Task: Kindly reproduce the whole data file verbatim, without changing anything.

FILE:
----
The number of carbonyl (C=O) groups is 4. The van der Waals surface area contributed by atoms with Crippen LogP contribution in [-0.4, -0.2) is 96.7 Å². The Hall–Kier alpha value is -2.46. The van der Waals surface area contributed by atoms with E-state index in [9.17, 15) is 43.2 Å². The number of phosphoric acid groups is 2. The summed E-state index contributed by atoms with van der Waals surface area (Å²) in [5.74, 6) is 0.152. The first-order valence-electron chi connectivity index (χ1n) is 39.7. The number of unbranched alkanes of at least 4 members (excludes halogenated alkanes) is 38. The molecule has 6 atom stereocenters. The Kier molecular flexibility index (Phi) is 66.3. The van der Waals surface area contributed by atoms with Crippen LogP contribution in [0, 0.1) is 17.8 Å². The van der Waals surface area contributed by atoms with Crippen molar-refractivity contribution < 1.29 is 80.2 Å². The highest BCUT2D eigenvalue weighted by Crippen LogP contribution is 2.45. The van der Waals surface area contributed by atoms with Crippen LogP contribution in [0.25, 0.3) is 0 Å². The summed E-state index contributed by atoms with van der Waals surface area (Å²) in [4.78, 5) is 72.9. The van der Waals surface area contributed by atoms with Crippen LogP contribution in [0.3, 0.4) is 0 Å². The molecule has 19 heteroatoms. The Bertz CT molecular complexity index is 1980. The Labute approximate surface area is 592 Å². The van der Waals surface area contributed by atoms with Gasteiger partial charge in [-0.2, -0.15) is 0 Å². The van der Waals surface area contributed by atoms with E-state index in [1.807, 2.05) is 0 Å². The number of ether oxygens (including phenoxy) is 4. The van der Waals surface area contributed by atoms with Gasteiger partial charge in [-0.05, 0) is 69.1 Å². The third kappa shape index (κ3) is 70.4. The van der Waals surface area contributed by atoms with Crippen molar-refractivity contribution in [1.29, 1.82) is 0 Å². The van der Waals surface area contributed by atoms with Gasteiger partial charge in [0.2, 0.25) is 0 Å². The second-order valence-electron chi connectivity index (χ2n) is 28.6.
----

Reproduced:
The number of carbonyl (C=O) groups is 4. The van der Waals surface area contributed by atoms with Crippen LogP contribution in [-0.4, -0.2) is 96.7 Å². The Hall–Kier alpha value is -2.46. The van der Waals surface area contributed by atoms with E-state index in [9.17, 15) is 43.2 Å². The number of phosphoric acid groups is 2. The summed E-state index contributed by atoms with van der Waals surface area (Å²) in [5.74, 6) is 0.152. The first-order valence-electron chi connectivity index (χ1n) is 39.7. The number of unbranched alkanes of at least 4 members (excludes halogenated alkanes) is 38. The molecule has 6 atom stereocenters. The Kier molecular flexibility index (Phi) is 66.3. The van der Waals surface area contributed by atoms with Crippen LogP contribution in [0, 0.1) is 17.8 Å². The van der Waals surface area contributed by atoms with Crippen molar-refractivity contribution < 1.29 is 80.2 Å². The highest BCUT2D eigenvalue weighted by Crippen LogP contribution is 2.45. The van der Waals surface area contributed by atoms with Crippen LogP contribution in [0.25, 0.3) is 0 Å². The summed E-state index contributed by atoms with van der Waals surface area (Å²) in [4.78, 5) is 72.9. The van der Waals surface area contributed by atoms with Crippen LogP contribution in [0.3, 0.4) is 0 Å². The molecule has 19 heteroatoms. The Bertz CT molecular complexity index is 1980. The Labute approximate surface area is 592 Å². The van der Waals surface area contributed by atoms with Gasteiger partial charge in [-0.2, -0.15) is 0 Å². The van der Waals surface area contributed by atoms with E-state index in [1.807, 2.05) is 0 Å². The number of ether oxygens (including phenoxy) is 4. The van der Waals surface area contributed by atoms with Gasteiger partial charge in [-0.05, 0) is 69.1 Å². The third kappa shape index (κ3) is 70.4. The van der Waals surface area contributed by atoms with Crippen molar-refractivity contribution in [1.29, 1.82) is 0 Å². The van der Waals surface area contributed by atoms with Gasteiger partial charge in [0.2, 0.25) is 0 Å². The second-order valence-electron chi connectivity index (χ2n) is 28.6.